Sport continues to take centre stage as Planet Earth slowly struggles to break free from the deadly tentacles of the Covid-19 pandemic, and this month it’s Cricket’s turn to play a leading role in lighting the way on the rocky road back to normality with the start of the T20 World Cup in Oman and the United Arab Emirates. Originally scheduled to take place in India, but postponed because of the plague and the emergence of the virulent “Indian variant”, the 7th ICC T20 World Cup has been switched to the Middle East, starting on 17th of this month, with the final due to be played on 14th November.
T20 cricket, by far and away the most exciting version of the sport, came into being in 2003 and the inaugural T20 World Cup was played in South Africa in 2007 when India claimed the cup by beating bitter rivals Pakistan by just 5 runs in an exhilarating final in Johannesburg. Of the six T20 World Cup finals played so far, West Indies boast the most successful record with two victories, with one each for England, India, Pakistan and Sri Lanka. Surprisingly, Australia and New Zealand still await a maiden World T20 cup final win – something the southern hemisphere heavyweights will be pumped to put right this time round. England have contested two finals, beating Australia in 2010, and losing to the West Indies in the last tournament, played in Eden Gardens Kolkata in 2016.
This year’s tournament sees the sport’s top eight qualified nations – England, India, Pakistan, Australia, New Zealand, South Africa, West Indies and, miraculously, Afghanistan, being joined by four qualifiers, two of which could be Scotland and Ireland, to form the Super 12, which is split into two groups of six. England face defending champions West Indies, Australia and South Africa in Group 1 which has already been labelled the Group of Death. Should Ireland qualify to join the group we could see a possible clash with England, an English side captained by Dubliner Eoin Morgan – not content with stealing football stars Jack Grealish and Declan Rice from Ireland’s international youth teams, the “Auld Enemy” has gone and pinched their best cricketer as well!
Ranked T20 number one in the world, England are among the favourites to lift the trophy for the second time, the Red Rose having gained the sweetest of victories when bashing the Aussies in the final in Barbados eleven years ago. Shorn through injury of the services of the world’s fastest bowler Jofra Archer and top all-rounder Ben Stokes, who is taking indefinite leave to rekindle his mental wellbeing, their first opponents are defending champions West Indies, whose light has dimmed somewhat from the stellar days of Lara, Lloyd, Marshall and Richards, but on their day the Windies are capable of scalping any side. Faltering giants Australia and South Africa follow, along with two qualifiers yet to be determined, all in all a teak-tough group, and should England qualify for the semis, Morgan’s men should not fear whichever teams emerge from the other group. The entire world, not just the world of cricket, will hope that the courageous band of men representing Afghanistan prosper in the heat of battle in Oman, but will the Taliban be watching and dancing in the streets!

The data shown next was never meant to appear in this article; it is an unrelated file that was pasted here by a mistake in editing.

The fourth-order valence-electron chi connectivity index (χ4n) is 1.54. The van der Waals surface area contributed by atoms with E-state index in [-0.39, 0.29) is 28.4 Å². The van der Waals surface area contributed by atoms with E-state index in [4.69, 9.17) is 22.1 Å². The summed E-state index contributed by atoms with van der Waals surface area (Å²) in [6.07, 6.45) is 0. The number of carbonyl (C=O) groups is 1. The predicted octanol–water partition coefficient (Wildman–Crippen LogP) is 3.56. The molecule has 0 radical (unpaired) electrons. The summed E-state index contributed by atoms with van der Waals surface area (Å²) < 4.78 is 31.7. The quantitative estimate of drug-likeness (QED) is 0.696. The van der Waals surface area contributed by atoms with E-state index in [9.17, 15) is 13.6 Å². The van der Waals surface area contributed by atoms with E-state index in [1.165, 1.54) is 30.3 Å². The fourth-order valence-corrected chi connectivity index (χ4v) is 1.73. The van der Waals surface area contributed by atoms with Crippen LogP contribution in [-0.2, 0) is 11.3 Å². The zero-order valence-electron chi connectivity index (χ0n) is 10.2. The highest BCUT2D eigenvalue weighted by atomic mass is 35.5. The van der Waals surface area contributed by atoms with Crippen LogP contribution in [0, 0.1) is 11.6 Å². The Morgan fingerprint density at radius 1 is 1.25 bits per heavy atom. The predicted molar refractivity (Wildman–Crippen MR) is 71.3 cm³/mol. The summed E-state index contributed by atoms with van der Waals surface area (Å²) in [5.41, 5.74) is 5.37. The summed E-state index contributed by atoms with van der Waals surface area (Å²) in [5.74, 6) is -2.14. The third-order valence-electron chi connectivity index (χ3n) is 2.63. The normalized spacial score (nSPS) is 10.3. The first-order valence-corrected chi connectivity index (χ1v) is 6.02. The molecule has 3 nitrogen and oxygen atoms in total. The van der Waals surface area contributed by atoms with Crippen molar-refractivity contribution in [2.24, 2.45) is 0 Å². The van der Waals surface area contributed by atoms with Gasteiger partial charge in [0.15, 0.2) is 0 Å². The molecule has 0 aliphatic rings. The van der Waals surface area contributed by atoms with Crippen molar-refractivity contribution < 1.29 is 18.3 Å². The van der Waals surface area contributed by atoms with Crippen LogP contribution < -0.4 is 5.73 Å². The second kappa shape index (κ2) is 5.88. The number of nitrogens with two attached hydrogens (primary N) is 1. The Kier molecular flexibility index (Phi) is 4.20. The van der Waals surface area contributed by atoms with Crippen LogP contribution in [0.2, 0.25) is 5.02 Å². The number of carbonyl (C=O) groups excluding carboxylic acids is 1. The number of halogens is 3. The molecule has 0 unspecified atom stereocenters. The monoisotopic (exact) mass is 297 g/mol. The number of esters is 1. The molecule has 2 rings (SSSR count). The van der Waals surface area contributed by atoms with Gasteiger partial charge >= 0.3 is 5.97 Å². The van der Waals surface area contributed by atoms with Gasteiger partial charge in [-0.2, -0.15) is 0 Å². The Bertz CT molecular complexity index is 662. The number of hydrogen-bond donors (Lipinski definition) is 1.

My first recollection of cricket was when accidentally wandering through an open gate after a liquid lunch in Tunbtidge Wells and finding myself among a sparse scattering of spectators at a county cricket match, where nobody appeared to be watching the on-field action and quite a few appeared to be having a nap. I noticed one elderly lady nearby who was busily knitting, while a Yorkshire terrier lay sleeping at her feet. In the distance I could see the players, all immaculately attired in brilliant whites, top and tails, I could hear the odd shout carried on the breeze, and thought to myself, how nice, how posh, how totally different to the shouts of abuse I endured while playing footy on Hackney Marshes every Sunday morning, and then I fell asleep, coming to two hours later.
At that time i thought cricket should be sponsored by Ovaltine as a bedtime drink to cure insomnia, but with the advent of T20 all that changed forever. Now, every ball bowled, every run scored, every target set is vital, tension-filled and often breathtakingly exciting – no chance of a nap now as the result is often in doubt until the final ball is bowled or the winning run secured. We’re blessed to have four weeks of exhilarating action to come, every match covered on TV, pub-friendly start times – lunch times and evenings. Howzat! I can’t wait!
India 13/5, England 7/2, Australia 6/1, West Indies 7/1, New Zealand 8/1, Pakistan 10/1, South Africa 12/1, Bangladesh 50/1, Sri Lanka 66/1, Afghanistan 80/1, Ireland 500/1, Scotland 1000/1, Netherlands 1000/1, Papua New Guinea 1500/1, Oman 1500/1, Namibia 2000/1.
TV Coverage: Sky Sports / Highlights BBC1
Radio Coverage: BBC Radio 5 Live
Selected Group Matches (all times CET)
Bangladesh v Scotland – 15:00
Ireland v Netherlands – 11:00
Scotland v Papua New Guinea – 11:00
Sri Lanka v Ireland – 15:00
Oman v Scotland – 15:00
Namibia v Ireland – 11:00
England vs West Indies – 16:00
England vs Qualifier – 12:00
England vs Australia – 16:00
England vs Qualifier – 15:00
England vs South Africa – 15:00